(I'm uncomfortable talking any further on behalf of others, as I recognise that I have various privileges: white privilege and straight privilege and cis privilege and so on, and indeed if anyone sees anything that's problematic, feel free to let me know either in the comments or via PM, but I did want to at least try not to make this all about me.)

We need stories. We need words. Because they are an essential starting point for really important conversations. Without words or stories, children and teenagers - and, indeed, adults - won't be able to think more critically about, well, anything. Stories and words are the starting-point. Some people would prefer their children not to think about these things at all - indeed, not to know about these things at all - but these are precisely the things that teenagers should be thinking about. Ignorance helps nobody.

Tell them stories. Always ask why. These are the beginnings of all things. They are not a luxury. They are dangerous and powerful. They are essential.
dolorosa_12: (Default)
I could start this anywhere. I could start this with the day my mother first put a book into my hands, some American picture book I can no longer remember. I could start with the day I finally learnt how to read, and how the feeling was so shocking it was like a clap of thunder. Or I could start with how I used to pretend to be Sara Crewe from A Little Princess because her ability to escape her surroundings by imagining herself elsewhere seemed extremely desirable to me.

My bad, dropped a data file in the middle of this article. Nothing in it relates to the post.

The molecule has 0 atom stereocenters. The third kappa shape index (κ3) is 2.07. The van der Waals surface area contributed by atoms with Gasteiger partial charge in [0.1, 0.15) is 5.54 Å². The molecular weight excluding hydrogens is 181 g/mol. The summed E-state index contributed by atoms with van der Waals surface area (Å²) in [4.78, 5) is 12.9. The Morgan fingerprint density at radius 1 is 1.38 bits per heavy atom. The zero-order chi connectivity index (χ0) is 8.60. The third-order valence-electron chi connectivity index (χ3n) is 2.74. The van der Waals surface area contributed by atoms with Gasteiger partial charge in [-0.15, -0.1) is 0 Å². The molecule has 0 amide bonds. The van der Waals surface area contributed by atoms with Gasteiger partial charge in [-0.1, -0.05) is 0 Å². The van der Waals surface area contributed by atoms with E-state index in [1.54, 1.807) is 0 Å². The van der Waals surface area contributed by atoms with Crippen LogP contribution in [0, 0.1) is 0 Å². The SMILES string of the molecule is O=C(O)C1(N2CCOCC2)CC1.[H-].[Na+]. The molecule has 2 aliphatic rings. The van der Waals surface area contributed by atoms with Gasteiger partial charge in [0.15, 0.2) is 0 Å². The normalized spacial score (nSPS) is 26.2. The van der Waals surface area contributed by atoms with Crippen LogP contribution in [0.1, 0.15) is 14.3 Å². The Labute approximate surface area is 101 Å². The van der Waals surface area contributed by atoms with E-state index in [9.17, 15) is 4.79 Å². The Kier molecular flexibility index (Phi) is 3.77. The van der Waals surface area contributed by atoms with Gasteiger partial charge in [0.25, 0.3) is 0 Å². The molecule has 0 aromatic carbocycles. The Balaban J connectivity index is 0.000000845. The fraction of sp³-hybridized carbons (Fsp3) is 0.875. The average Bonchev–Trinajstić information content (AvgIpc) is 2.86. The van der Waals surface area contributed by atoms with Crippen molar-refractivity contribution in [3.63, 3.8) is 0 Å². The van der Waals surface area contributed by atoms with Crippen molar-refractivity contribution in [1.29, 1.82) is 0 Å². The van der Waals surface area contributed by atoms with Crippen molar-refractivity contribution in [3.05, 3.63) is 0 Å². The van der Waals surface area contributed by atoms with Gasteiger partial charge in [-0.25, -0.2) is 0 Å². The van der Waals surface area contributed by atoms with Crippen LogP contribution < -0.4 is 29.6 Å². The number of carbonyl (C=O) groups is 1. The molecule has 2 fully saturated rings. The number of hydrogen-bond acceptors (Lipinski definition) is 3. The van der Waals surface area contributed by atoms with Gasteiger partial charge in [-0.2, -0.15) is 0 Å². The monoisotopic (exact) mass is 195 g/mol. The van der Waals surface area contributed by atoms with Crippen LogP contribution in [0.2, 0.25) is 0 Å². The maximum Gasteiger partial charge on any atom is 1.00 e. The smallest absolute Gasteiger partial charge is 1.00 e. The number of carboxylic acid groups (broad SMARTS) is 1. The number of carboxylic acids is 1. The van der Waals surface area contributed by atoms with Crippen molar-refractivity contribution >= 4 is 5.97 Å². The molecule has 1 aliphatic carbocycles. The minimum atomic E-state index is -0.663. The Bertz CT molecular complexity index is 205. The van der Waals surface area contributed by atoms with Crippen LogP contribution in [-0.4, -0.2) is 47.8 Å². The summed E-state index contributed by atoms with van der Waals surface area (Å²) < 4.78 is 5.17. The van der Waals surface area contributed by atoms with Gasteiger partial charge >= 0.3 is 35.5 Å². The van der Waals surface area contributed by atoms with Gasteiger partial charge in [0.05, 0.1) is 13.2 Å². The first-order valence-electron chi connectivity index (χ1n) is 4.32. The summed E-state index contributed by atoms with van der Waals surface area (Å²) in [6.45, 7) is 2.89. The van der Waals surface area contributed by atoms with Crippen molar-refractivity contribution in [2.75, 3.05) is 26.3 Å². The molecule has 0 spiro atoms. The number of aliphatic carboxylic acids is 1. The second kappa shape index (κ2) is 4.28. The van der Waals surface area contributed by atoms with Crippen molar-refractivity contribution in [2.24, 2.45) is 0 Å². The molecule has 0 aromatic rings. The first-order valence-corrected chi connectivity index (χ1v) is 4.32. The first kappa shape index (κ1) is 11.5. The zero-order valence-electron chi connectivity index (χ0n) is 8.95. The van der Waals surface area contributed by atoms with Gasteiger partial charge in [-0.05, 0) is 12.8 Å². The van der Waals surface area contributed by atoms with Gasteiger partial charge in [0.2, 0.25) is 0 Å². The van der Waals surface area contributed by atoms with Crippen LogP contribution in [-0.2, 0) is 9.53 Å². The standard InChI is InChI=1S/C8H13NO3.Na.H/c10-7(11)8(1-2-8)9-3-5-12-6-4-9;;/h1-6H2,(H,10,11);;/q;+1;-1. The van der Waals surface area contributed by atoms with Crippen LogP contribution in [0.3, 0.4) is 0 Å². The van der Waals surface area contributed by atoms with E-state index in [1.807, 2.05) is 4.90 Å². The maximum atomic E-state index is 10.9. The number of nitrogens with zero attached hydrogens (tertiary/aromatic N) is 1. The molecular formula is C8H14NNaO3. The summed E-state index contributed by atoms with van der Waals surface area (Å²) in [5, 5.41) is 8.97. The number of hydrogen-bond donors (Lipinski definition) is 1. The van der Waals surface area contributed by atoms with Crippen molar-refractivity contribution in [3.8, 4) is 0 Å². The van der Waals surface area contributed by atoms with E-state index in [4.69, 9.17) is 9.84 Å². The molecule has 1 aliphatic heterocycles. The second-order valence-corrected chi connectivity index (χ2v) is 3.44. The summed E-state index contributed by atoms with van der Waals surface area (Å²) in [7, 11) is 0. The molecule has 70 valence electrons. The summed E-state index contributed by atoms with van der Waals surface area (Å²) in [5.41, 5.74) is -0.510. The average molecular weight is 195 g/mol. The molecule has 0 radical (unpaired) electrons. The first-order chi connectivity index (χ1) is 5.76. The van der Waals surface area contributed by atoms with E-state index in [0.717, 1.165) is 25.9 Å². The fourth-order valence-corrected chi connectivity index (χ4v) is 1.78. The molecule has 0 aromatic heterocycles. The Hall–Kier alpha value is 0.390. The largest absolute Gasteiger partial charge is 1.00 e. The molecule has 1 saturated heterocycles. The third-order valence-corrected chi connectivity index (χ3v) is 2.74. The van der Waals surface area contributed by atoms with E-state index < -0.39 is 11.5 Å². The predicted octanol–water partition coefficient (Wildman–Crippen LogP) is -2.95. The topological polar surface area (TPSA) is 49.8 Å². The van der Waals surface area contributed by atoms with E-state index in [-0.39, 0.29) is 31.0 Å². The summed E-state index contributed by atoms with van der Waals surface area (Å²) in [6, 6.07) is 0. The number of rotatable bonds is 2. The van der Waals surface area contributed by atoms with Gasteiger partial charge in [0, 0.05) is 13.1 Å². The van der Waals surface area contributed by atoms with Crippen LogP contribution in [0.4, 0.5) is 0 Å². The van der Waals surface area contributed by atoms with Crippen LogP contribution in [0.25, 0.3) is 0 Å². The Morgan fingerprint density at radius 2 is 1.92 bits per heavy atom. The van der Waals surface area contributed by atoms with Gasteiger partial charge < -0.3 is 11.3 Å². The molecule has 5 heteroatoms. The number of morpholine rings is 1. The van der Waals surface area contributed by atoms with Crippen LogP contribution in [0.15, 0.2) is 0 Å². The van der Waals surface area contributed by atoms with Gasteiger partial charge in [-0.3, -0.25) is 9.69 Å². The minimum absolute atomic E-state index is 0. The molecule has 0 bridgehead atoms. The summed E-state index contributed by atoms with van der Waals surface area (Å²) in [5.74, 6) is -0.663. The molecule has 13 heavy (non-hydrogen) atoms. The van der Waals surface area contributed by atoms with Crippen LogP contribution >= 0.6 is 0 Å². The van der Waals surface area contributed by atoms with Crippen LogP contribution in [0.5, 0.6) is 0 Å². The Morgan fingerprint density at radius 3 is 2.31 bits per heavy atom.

But really, there are only two places I can start. One day, I was ten, and I read a book where one (illiterate) character said to another, 'People who read are always a little bit like you. You can't just tell them, you have to tell them why', and I leapt up to write this down in the little notebook I always carried around, because it was so true, so perfect and so exactly what I thought, expressed in words I myself did not possess.

And one day, when I was 15, I read a book, the third in a trilogy, a book I'd been yearning to read for three years, and one character urged us all to 'tell them stories', and I, with tears streaming down my face (because this book has one of the saddest endings of any work of literature), nodded, because it was so true, so perfect and so exactly what I believed, expressed in words I myself did not possess.

Tell them stories. People who can read must be told why. These two things are true. And they must be the starting point for any response to yet another odious attack on 'depraved' modern YA literature.